One way to explore the history of a place is to visit one of its old cemeteries. Savannah’s Bonaventure Cemetery is both beautiful and historic. It opened, privately owned, in the 1830’s, and was bought by the city in 1907. Today, its 160 acres make it Savannah’s largest municipal cemetery.
|Judson McCranie via Wikimedia Commons|
Bonaventure is is a lovely, tree covered place, sitting on a bluff overlooking the Wilmington River. It is worth a visit just to walk under the live-oaks and enjoy the shade, especially on a hot summer afternoon. But it is also a place to explore some of Savannah’s history, by walking past the final resting place of some of the areas more famous citizens. One of the oldest tombs you will find is that of Noble Jones (1702-1775), who arrived in Georgia in 1733 with it founder, James Edward Oglethorpe. Jones became the chief surveyor for the colony and helped to design the city of Savannah.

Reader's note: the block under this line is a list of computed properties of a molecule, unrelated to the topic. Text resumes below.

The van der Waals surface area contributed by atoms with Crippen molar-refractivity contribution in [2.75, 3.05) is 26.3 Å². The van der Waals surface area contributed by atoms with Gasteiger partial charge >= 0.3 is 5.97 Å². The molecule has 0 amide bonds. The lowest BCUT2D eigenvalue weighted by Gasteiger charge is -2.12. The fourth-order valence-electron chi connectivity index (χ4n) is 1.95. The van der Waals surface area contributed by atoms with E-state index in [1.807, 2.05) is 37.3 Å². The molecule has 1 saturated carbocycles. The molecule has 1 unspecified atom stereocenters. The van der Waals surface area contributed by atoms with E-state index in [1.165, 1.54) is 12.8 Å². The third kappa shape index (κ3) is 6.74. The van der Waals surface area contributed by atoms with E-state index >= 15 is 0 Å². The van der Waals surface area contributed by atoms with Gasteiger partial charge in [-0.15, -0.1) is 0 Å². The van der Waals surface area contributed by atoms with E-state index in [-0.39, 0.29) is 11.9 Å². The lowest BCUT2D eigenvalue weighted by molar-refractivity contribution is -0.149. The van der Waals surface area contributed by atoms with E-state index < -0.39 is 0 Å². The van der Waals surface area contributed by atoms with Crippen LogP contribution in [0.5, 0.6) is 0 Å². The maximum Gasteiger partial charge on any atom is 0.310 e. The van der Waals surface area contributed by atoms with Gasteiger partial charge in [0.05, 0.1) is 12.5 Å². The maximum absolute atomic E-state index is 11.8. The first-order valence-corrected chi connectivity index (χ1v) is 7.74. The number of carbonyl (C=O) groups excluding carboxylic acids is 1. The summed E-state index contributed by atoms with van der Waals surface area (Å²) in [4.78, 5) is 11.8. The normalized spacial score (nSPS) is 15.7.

Not far away is the burial site of of one of America’s premier song-writers - Johnny Mercer. Mercer may be best known for writing Moon River, but also penned many others, including Charade and That Old Black Magic.
Savannah is home to the third oldest Jewish population in the United States, and the Jewish section of Bonaventure is a place to stop. There you can pay your respects at the Holocaust Victims Memorial, where a portion of the ashes from a crematorium at one the Nazi’s concentration camps are interred.
One fun thing to do is to just walk among the statues and markers, old and new. There are many interesting grave sites and memorials to see.
There are several organized tours of the cemetery, or can can stop at the office of Bonaventure Cemetery Tours, just outside of the gates and purchase a self-guided tour map.
Nuts and Bolts:
Bonaventure Cemetery is 5 miles from Savannah’s City Hall. It is open from 8:00AM - 5:00PM every day.